False alarm raises integrity of LIGO report

Since beginning operations in 2002, the more than 800 scientists working on the Laser Interferometer Gravitational-Wave Observatory have been anxious to observe tiny variations in interferometric light signals detected from space that could be indicative of gravitational waves—ripples or fluctuations in the space-time continuum predicted by Einstein’s general theory of relativity that are thought to be emitted by neutron stars, black holes, or supernovae.

Since beginning operations in 2002, the more than 800 scientists working on the Laser Interferometer Gravitational-Wave Observatory (LIGO; www.ligo.org) have been anxious to observe tiny variations in interferometric light signals detected from space that could be indicative of gravitational waves—ripples or fluctuations in the space-time continuum predicted by Einstein’s general theory of relativity that are thought to be emitted by neutron stars, black holes, or supernovae.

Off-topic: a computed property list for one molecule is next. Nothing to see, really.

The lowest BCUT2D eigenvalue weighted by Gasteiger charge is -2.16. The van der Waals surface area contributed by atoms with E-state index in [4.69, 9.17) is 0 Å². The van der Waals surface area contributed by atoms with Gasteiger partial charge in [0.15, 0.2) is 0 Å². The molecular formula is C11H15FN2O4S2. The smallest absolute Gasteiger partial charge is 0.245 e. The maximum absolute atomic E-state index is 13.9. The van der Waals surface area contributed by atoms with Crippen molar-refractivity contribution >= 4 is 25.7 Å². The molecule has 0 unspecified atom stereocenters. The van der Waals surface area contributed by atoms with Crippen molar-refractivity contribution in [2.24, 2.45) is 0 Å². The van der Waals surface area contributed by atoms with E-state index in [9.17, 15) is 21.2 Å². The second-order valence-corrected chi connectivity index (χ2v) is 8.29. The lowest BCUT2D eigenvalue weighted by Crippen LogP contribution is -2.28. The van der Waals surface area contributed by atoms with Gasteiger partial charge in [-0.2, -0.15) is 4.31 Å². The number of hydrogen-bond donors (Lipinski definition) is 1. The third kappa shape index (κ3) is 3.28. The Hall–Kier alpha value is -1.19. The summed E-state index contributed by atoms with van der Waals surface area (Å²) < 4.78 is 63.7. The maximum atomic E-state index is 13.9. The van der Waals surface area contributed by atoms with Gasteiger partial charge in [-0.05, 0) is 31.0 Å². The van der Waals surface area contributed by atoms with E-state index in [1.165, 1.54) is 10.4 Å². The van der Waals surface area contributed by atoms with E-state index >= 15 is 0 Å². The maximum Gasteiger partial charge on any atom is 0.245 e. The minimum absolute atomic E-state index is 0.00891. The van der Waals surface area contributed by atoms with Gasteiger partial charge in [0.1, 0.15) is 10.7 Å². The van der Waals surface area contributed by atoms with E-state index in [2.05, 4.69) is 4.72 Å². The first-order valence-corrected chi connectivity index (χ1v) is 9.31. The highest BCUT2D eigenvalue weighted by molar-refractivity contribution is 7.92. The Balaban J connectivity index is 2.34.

On Sept. 16, 2010, both the LIGO interferometers in Washington and Louisiana, as well as the Italian-French Virgo interferometer (www.virgo.infn.it), picked up a signal dubbed the “Big Dog” from the constellation Canis Major that had all the earmarks of a neutron star orbiting a black hole. The signal sweeps upward in frequency (chirp) as the stars spiral into one another, approaching merger. The loudness of the signal was consistent with one coming from a galaxy 60 to 180 million light years from ours. The LIGO scientists sent alerts to partners operating robotic optical telescopes in the southern hemisphere (ROTSE, TAROT, Skymapper, Zadko) and the Swift x-ray space telescope, all of which took images of the sky on subsequent days in the hope of capturing an optical or x-ray “afterglow.”

But nearly six months later, at a joint LIGO-Virgo meeting on Mar. 14, 2011, it was revealed by LIGO top management that the signal observed was a false alarm—a blind injection designed to specifically test the detection capabilities of LIGO and Virgo. The project scientists knew that the signal could be a blind injection from the beginning, but they also knew to act like it was the real thing. Although the Big Dog was not a real event, the ability of all three interferometers to detect the tiny signal raises the prospects for detection of a “real” event in the near future. Advanced LIGO detectors now under construction will be operating shortly after 2015 and—when achieving their designed sensitivity—are expected to detect tens of signals per year.

Contact Gabriela Gonzalez atgonzalez@lsu.edu.

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